Fears of a CND Revival

Similarly, it also seems to me that Cameron is afraid of the lingering shadow cast by CND in the 1980s and 1950s, and the legacy of the women’s peace camp at Greenham Common. There is still considerable opposition to nuclear weapons despite the reduction in nuclear arms after the collapse of Communism and the ending of the Cold War. A little while ago there was some controversy when the government decided that it was going to acquire a few more, upgraded nuclear missiles for Britain’s defence. I doubt very much if Cameron and the rest of the Coalition want a revival of CND and more protestors camped outside British military bases.

Damage to Reputation and Wallets of British Government, Military and Civil Servants

Most of all, I suspect that what Dave and his party really fear is the possible damage to the reputation of past politicians and civil servants, and claims for compensation from the victims of the tests and their families. British officialdom’s culture of secrecy always appeared to me to have a very strong element of the ruling classes trying to protect themselves and their pensions from criticism and attack from the people their decisions have harmed. By acknowledging the sacrifice and suffering of these servicemen, it strikes me that Cameron is also afraid this would mean that the government accepts, if only partly, its responsibility for their legacy of health problems and the congenital diseases passed on to their children. This could lead to claims for compensation, possible prosecution of the politicians, civil servants and senior military staff behind the policy.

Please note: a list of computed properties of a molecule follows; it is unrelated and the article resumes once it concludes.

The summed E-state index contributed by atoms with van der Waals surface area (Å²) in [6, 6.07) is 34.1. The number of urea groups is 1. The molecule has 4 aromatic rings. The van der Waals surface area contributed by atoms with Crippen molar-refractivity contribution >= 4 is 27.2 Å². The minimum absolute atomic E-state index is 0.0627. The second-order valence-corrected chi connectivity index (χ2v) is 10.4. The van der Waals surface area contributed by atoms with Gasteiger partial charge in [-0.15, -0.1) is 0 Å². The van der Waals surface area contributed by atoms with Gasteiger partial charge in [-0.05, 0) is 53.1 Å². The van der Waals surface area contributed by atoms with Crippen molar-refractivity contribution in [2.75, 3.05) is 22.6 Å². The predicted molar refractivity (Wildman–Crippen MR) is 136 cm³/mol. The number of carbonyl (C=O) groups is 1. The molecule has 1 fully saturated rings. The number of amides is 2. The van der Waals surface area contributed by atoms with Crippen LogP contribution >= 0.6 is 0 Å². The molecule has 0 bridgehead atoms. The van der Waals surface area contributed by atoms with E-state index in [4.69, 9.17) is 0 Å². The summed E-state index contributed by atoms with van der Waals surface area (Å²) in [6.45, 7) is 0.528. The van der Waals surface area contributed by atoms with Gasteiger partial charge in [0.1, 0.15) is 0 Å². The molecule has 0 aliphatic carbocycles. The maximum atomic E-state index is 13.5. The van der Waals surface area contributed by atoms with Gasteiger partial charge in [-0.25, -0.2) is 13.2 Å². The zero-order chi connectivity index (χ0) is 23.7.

Polynesian Victims of Nuclear Tests

Such dissatisfaction and litigation would not just be confined to British servicemen. I believe that some of the Polynesian islands, where the British tested their nuclear bombs were inhabited before the tests. Their indigenous peoples were forcible removed from their homes. The intense levels of radioactivity left by the tests has meant that they cannot return. They are permanently exiled from their native soil and the land of their ancestors. It is possible that Cameron fears that if he acknowledges the debt the government owes its servicemen for their part in the nuclear tests, these indigenous peoples would also raise embarrassing and expensive demands from the British government for the suffering they have endured through displacement and exile from their destroyed island homes.